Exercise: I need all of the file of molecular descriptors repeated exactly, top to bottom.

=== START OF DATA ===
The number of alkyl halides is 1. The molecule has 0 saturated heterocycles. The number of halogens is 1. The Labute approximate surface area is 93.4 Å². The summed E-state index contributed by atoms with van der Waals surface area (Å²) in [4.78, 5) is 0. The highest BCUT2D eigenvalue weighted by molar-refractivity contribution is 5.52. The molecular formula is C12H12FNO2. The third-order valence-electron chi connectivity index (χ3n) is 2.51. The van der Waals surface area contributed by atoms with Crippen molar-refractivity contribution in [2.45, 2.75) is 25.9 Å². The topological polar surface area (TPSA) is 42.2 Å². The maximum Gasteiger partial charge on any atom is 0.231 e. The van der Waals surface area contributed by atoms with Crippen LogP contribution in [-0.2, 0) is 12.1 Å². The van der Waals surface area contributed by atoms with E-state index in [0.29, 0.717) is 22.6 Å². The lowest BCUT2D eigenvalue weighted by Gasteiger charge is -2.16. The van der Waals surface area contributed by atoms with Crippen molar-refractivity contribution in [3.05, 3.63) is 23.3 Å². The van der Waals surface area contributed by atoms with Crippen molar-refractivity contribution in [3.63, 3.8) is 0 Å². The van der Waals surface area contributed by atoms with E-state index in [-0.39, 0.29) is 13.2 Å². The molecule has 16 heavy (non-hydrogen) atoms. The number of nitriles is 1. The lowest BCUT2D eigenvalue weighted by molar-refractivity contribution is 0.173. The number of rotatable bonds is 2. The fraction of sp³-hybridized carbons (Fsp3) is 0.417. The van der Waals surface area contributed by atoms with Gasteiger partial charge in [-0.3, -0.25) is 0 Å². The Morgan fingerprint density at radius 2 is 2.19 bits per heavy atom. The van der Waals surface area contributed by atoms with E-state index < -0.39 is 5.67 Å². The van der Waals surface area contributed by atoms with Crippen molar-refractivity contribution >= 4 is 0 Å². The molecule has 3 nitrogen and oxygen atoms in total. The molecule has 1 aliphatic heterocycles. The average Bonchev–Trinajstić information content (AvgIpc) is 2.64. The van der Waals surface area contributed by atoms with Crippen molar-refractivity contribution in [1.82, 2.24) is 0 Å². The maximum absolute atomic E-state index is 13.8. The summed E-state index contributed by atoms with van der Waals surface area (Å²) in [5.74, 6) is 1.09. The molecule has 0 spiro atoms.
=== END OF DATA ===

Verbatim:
The number of alkyl halides is 1. The molecule has 0 saturated heterocycles. The number of halogens is 1. The Labute approximate surface area is 93.4 Å². The summed E-state index contributed by atoms with van der Waals surface area (Å²) in [4.78, 5) is 0. The highest BCUT2D eigenvalue weighted by molar-refractivity contribution is 5.52. The molecular formula is C12H12FNO2. The third-order valence-electron chi connectivity index (χ3n) is 2.51. The van der Waals surface area contributed by atoms with Crippen molar-refractivity contribution in [2.45, 2.75) is 25.9 Å². The topological polar surface area (TPSA) is 42.2 Å². The maximum Gasteiger partial charge on any atom is 0.231 e. The van der Waals surface area contributed by atoms with Crippen LogP contribution in [-0.2, 0) is 12.1 Å². The van der Waals surface area contributed by atoms with E-state index in [0.29, 0.717) is 22.6 Å². The lowest BCUT2D eigenvalue weighted by Gasteiger charge is -2.16. The van der Waals surface area contributed by atoms with Crippen molar-refractivity contribution in [3.05, 3.63) is 23.3 Å². The van der Waals surface area contributed by atoms with Crippen molar-refractivity contribution in [3.63, 3.8) is 0 Å². The van der Waals surface area contributed by atoms with E-state index in [-0.39, 0.29) is 13.2 Å². The molecule has 16 heavy (non-hydrogen) atoms. The number of nitriles is 1. The lowest BCUT2D eigenvalue weighted by molar-refractivity contribution is 0.173. The number of rotatable bonds is 2. The fraction of sp³-hybridized carbons (Fsp3) is 0.417. The van der Waals surface area contributed by atoms with Gasteiger partial charge in [-0.3, -0.25) is 0 Å². The Morgan fingerprint density at radius 2 is 2.19 bits per heavy atom. The van der Waals surface area contributed by atoms with E-state index < -0.39 is 5.67 Å². The van der Waals surface area contributed by atoms with Crippen molar-refractivity contribution >= 4 is 0 Å². The molecule has 3 nitrogen and oxygen atoms in total. The molecule has 1 aliphatic heterocycles. The average Bonchev–Trinajstić information content (AvgIpc) is 2.64. The van der Waals surface area contributed by atoms with Crippen molar-refractivity contribution in [1.82, 2.24) is 0 Å². The maximum absolute atomic E-state index is 13.8. The summed E-state index contributed by atoms with van der Waals surface area (Å²) in [5.74, 6) is 1.09. The molecule has 0 spiro atoms.